Posts tagged helpdesk

Hot on the heels of my ability to extract key information from Zendesk, I’m pleased to announce that we now have two new bits of data available for people to digest. The first one is a set of numbers from our current service desk software, which will (hopefully) be appearing in the ICT service desk sometime in the next week whilst we try hammer through some old tickets.

The next, more usefully for everyone on the academic side, is a summary display of PC availability in the GCW. There’s a bit of worry that the numbers may not be 100% accurate, but we’ve got a hardware audit planned so hopefully by the 24/5 opening these stats will be shockingly accurate, and possibly arranged into zones so you can find a free seat even easier.


Recently, in amongst the myriad of Jerome and Total ReCal (not to mention G2, the CWD revamps, fixing LUNA bugs, Dashboard, Nucleus, Linking You, Get Satisfaction, colour remote printing and a swathe of other Labs projects) I’ve been taking a serious look at Zendesk as a replacement for our current service desk ticketing system. In short I’m sold, and I’m pretty sure that a few other people are as well. After looking at a few other SaaS1¬†helpdesk providers Zendesk wins out for me on a number of features, but first and foremost on its simplicity and flexibility. Let me elaborate.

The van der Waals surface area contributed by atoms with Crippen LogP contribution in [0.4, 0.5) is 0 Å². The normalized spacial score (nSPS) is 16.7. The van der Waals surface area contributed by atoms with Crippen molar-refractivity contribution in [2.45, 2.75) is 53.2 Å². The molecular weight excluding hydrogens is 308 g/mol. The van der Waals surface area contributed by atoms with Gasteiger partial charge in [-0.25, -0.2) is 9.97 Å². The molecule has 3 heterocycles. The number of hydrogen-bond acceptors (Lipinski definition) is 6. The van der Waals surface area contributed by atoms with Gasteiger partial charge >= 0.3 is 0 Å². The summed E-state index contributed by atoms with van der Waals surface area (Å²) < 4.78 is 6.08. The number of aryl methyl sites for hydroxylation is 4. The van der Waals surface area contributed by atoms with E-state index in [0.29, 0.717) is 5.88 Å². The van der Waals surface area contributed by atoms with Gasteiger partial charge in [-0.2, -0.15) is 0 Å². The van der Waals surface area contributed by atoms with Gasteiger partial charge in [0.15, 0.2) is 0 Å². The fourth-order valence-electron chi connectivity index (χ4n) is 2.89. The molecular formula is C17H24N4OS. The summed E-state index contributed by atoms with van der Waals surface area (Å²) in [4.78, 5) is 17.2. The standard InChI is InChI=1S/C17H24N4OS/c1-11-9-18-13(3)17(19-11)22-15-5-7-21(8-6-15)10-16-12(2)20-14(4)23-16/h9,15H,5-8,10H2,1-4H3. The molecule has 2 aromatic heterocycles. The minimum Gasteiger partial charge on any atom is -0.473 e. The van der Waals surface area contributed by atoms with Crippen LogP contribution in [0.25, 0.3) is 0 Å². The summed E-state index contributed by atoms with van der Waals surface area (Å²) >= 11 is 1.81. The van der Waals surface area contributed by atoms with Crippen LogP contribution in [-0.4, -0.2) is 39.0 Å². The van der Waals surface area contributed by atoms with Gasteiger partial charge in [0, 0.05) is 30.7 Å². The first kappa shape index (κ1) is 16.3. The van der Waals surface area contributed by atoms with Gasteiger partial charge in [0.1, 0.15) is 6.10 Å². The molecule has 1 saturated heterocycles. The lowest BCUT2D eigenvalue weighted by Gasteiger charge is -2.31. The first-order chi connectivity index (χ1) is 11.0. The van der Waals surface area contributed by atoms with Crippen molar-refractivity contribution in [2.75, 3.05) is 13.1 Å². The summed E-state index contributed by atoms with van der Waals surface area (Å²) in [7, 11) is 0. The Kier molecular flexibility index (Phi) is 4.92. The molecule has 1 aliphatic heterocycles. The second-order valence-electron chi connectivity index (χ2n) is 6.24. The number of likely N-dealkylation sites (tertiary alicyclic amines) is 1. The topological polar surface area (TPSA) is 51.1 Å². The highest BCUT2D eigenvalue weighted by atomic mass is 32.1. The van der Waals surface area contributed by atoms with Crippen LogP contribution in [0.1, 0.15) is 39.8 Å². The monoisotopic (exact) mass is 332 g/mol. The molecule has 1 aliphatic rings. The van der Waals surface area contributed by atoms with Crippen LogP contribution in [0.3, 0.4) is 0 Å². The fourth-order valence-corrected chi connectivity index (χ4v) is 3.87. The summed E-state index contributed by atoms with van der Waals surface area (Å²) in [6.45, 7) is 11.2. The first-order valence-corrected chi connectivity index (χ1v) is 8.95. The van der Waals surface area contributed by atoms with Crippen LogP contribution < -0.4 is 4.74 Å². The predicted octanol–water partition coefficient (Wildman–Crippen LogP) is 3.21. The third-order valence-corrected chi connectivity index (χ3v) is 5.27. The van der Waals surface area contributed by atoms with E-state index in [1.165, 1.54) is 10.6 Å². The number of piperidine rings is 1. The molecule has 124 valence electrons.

Yesterday we switched on a sandbox for us to play around in and use for testing. It’s already visually customised, using our SSO2 solution, using a custom domain, running with an SSL certificate, has custom fields in the ticket view, implements some of our business logic in triggers and automations, has our SLAs built in and flags trouble tickets, integrates with our Twitter account and Get Satisfaction support portal, has a variety of custom reports ready to go and has a small set of knowledge base articles available. Not bad for a few hours work.

We also gain the inherent benefits of SaaS, meaning that we no longer have servers or infrastructure for our support desk solution to worry about, and we gain new features the moment that they’re available without needing to sign up to another n-year contract. Licensing fees are on a per-agent basis so we’re not spending any more than we have to. We can access it on and off campus (something we can’t do at the moment without resorting to VPN. There’s even a mobile application so our roving support technicians can update tickets as soon as they need updating.

Alongside this there are a few other side effects. Our knowledge base can finally be extracted from the inner depths of Portal (where it resides in a set of PDF files and Word documents) and updated so that it’s finally up to date. We can have more agents, so that finally issues can be assigned to the right people. We can email everybody when things happen to tickets so they don’t languish at the bottom of the queue forever. There’s a nice web interface for everybody, so both agents and users alike can look through their own ticket history.

My target is to have us using it in two weeks. Wish me luck.